1914 second class deckplan
135166.jpg

1925 first class deckplan
135167.jpg


[Moderator's Note: This message, originally posted to a thread in a different topic, has been moved to this pre-existing thread discussing the same subject. MAB]
 
Dec 6, 2000
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Hanco,

In the hope that I am using the same numbering as you have for 1914 most of the rooms on E-deck forward of and including E-83/84 could be either 1st or 2nd Class.

Initially rooms E-1 to E-40 were 1st Class. 1912 and 1913 1st Class Fare Rate booklets have rooms as far aft as E-84 included in 1st Class. On your plans it seems all of the rooms E-1 to E-84 are 2nd Class. If that is so then only the 4 large inside rooms - Inboard of E-1 would have remained as 1st Class. It may be that many of the rooms feature in both 1st and 2nd Class deck plans.

Hopefully someone [Daniel, Mark are you there?] with a better understanding of post 1912 alterations to the Olympic can assist.

Lester
 
Dec 7, 2000
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Hanco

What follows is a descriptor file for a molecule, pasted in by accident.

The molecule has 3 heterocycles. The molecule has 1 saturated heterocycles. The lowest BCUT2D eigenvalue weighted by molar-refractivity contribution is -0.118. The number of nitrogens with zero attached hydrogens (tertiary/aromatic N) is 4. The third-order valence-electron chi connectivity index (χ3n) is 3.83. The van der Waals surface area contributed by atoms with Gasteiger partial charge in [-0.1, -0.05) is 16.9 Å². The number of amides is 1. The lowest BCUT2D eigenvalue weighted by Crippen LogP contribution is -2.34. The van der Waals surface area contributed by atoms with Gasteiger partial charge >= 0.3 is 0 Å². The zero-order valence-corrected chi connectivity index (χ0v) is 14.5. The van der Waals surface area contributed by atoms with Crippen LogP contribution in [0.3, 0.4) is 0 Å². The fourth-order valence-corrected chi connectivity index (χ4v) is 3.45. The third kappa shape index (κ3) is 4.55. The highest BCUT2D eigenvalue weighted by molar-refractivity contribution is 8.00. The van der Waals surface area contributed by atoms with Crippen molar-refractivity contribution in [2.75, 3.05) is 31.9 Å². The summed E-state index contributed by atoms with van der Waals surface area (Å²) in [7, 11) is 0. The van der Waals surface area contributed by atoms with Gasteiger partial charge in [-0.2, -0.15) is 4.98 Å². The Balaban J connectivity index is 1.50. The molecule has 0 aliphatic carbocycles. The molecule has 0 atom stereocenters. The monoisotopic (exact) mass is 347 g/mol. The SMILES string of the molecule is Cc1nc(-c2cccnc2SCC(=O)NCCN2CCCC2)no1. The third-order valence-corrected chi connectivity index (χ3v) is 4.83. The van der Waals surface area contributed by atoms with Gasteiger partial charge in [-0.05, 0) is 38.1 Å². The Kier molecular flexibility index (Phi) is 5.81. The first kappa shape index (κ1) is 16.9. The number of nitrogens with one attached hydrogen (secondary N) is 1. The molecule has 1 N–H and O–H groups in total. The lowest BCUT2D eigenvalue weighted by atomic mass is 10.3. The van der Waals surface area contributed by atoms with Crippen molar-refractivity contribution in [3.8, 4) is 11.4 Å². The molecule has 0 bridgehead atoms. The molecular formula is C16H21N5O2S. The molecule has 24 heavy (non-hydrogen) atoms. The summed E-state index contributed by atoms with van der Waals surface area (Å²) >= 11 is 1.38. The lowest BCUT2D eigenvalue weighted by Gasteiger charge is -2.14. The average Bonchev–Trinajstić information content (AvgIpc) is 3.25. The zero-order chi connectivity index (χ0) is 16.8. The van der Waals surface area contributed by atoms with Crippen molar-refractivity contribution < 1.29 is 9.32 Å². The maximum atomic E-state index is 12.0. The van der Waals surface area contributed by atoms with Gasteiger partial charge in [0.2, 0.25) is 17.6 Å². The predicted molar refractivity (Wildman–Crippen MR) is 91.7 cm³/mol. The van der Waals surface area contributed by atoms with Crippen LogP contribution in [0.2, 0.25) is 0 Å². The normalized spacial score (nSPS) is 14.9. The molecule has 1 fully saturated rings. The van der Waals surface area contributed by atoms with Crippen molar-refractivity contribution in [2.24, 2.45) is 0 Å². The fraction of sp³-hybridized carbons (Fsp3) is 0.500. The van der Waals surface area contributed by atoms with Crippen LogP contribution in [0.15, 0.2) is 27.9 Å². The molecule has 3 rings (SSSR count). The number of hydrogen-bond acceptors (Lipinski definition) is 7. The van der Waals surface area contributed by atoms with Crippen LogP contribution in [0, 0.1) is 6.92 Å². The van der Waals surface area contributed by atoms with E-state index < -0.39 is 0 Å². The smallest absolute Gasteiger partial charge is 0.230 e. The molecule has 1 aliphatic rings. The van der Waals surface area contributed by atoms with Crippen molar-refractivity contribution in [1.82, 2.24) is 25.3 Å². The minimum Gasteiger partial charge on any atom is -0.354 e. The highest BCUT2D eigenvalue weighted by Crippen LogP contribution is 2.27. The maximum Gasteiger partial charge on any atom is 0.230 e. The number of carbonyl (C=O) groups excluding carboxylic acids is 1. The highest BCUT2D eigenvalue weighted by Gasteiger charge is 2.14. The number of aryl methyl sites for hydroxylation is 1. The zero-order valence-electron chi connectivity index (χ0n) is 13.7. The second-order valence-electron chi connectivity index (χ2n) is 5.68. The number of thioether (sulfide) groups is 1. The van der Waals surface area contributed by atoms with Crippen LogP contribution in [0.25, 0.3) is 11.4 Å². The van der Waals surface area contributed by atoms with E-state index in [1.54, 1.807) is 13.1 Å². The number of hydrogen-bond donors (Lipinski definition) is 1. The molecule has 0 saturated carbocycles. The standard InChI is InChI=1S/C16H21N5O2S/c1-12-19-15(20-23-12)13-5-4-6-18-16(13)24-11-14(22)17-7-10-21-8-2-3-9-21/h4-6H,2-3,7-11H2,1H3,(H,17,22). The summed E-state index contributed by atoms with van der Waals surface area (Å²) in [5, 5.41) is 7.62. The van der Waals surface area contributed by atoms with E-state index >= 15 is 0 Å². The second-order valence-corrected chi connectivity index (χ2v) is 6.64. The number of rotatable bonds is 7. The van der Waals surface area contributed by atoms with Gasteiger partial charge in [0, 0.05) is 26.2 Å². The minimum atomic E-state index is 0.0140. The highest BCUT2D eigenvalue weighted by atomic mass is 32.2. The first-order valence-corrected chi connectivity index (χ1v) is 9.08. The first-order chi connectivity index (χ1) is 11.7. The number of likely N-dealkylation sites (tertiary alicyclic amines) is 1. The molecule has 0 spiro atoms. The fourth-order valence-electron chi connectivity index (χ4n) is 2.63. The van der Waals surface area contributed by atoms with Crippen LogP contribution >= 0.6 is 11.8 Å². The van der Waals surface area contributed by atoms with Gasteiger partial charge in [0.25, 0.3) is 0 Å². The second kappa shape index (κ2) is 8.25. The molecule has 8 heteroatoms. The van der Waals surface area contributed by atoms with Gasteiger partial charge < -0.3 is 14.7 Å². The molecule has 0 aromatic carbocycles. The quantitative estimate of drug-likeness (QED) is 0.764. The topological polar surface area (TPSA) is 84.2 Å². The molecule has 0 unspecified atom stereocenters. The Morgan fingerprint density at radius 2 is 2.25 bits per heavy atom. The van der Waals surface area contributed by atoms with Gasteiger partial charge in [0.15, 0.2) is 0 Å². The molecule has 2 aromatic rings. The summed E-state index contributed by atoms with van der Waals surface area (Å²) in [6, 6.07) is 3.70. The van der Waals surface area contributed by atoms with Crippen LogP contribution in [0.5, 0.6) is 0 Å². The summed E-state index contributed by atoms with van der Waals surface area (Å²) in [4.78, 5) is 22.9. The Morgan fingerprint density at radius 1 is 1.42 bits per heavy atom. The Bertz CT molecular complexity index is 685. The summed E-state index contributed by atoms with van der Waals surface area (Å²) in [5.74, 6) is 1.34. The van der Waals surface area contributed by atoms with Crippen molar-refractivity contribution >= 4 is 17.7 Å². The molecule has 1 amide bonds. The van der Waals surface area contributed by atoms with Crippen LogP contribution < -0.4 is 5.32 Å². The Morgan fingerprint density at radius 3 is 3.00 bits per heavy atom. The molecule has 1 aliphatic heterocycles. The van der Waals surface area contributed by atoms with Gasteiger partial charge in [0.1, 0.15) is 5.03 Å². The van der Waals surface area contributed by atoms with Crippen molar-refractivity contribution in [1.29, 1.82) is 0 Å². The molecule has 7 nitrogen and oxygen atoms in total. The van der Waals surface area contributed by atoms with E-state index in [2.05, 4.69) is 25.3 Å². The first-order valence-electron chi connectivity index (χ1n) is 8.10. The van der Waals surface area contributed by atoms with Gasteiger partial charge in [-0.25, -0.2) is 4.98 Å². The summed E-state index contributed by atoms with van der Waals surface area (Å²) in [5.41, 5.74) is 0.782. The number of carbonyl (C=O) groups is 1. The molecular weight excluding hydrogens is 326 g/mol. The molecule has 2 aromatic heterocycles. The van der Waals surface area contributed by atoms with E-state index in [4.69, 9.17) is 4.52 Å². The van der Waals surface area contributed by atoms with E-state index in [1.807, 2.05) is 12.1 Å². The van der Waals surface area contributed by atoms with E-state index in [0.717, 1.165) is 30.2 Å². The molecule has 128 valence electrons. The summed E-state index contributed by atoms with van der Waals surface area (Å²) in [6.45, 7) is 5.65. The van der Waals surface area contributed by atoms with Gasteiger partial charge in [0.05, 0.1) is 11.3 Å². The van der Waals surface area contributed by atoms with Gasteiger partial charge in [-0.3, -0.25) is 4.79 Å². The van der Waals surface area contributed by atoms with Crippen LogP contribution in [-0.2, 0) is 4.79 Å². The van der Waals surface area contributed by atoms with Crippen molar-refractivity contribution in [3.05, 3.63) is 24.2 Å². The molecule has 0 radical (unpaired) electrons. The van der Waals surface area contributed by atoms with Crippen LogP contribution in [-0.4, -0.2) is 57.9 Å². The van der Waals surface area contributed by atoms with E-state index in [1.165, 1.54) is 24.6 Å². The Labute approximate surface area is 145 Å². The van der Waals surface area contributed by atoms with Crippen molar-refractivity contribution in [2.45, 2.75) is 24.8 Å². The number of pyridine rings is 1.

E Deck staterooms were considered First Class - alternate - Second Class and were therefore used for whichever class had the higher demand for a specific voyage. As either class had the potential to use these staterooms, they appeared on plans of both First and Second Class accommodations.

A more detailed description of this section and plans can be found in our book - Vol. 2, pp.395-397.

Regars,

Daniel.
 

Hanco Bol

Member
Nov 2, 2008
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Dear Lester & Daniel,

Thank you for your post. This explains a lot. The four large inside rooms indeed still remains the same.

Compliments for the professional editions you put on the market as well, Daniel. These are really great publications with a hugh number of information. Thanks.

Regards,

Hanco
 

Haowei Shi

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Aug 25, 2010
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Avon,Indiana
Where can you find a deck plan of the Olympic watertight bulkheads?




Haowei

[Moderator's note: This message, originally a separate thread outside this subtopic, has been moved to this pre-exiting thread about the same subject. MAB]
 

Harland Duzen

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Jan 14, 2017
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If your looking for her original deck plans (as she would have appeared in 1911), you can find a copy in the Haynes Manual for RMS Titanic.

The book incorrectly states they are Titanic's but it shows the enclosed B-deck promenade spanning the entire deck perimeter and the A-deck promenade being fully open as it was on Olympic's original deck plan.

I don't know if the manual has ever been updated with the actual deck plans, but as far as I know they still show Olympic.

Hope this helps.